Over the past 20 months, the percentage of Americans who believe the religion of Islam encourages violence against non-Muslims has doubled, according to an ABC News poll.
Less than half of Americans now call Islam peaceful and one in three believe it encourages violence against non-Muslims, the survey said.
ABC said a poll taken four months after the terrorist attacks of Sept. 11, 2001, showed 14 percent believed mainstream Islam encourages violence. Today it's 34 percent.
The survey also showed a sharp rise in people who think Islam does not teach respect for the beliefs of non-Muslims – 22 percent in the previous poll compared to 43 percent today.
The poll showed virtually no change, however, in familiarity with Islam. Nearly two-thirds of Americans feel they don't have a "good basic understanding" of the religion.
ABC said people who feel they do understand Islam are much more likely to view it positively. Of those people, 59 percent call it peaceful and 46 percent think it teaches respect for the beliefs of others.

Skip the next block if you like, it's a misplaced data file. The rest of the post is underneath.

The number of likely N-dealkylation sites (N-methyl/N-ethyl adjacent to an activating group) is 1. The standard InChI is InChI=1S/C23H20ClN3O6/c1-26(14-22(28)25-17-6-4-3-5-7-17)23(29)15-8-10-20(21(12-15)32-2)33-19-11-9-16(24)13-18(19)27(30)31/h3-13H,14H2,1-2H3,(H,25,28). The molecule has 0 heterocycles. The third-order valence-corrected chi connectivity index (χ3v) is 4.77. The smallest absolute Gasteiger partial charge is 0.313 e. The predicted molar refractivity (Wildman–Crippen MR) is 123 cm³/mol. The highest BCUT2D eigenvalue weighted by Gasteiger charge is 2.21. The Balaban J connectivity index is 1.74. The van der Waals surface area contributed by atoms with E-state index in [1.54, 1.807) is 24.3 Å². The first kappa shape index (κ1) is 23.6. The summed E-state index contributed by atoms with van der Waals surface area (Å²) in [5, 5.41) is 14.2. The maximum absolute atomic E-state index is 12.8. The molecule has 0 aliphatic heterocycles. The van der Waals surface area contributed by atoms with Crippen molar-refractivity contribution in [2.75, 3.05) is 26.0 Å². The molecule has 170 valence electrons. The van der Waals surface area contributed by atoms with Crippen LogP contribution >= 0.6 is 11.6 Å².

The two-thirds who say they basically are unfamiliar with Islam are 19 points less likely to call it peaceful and half as apt to say it respects other beliefs, the poll showed, according to ABC.
Between a fifth and a quarter of Americans said they have no opinion on whether the religion teaches respect for others or is peaceful.
The poll also showed a 14 percent rise since January 2002 in Americans who view Islam unfavorably, to 38 percent. Thirty-nine percent have a generally favorable opinion of the religion.
ABC said the poll showed younger and better-educated people are more apt to have favorable views of Islam.
In the biggest division, 58 percent of people who profess no religion regard Islam favorably, compared with only 18 percent of white evangelical Protestants.
The poll also indicated Republicans and Protestants are more apt to think Islam does not teach respect for other religions than Democrats, Catholics and people of other faiths, or no faith.
The ABC News poll was conducted by telephone Sept. 4-7 among a random national sample of 1,004 adults with a three-point error margin.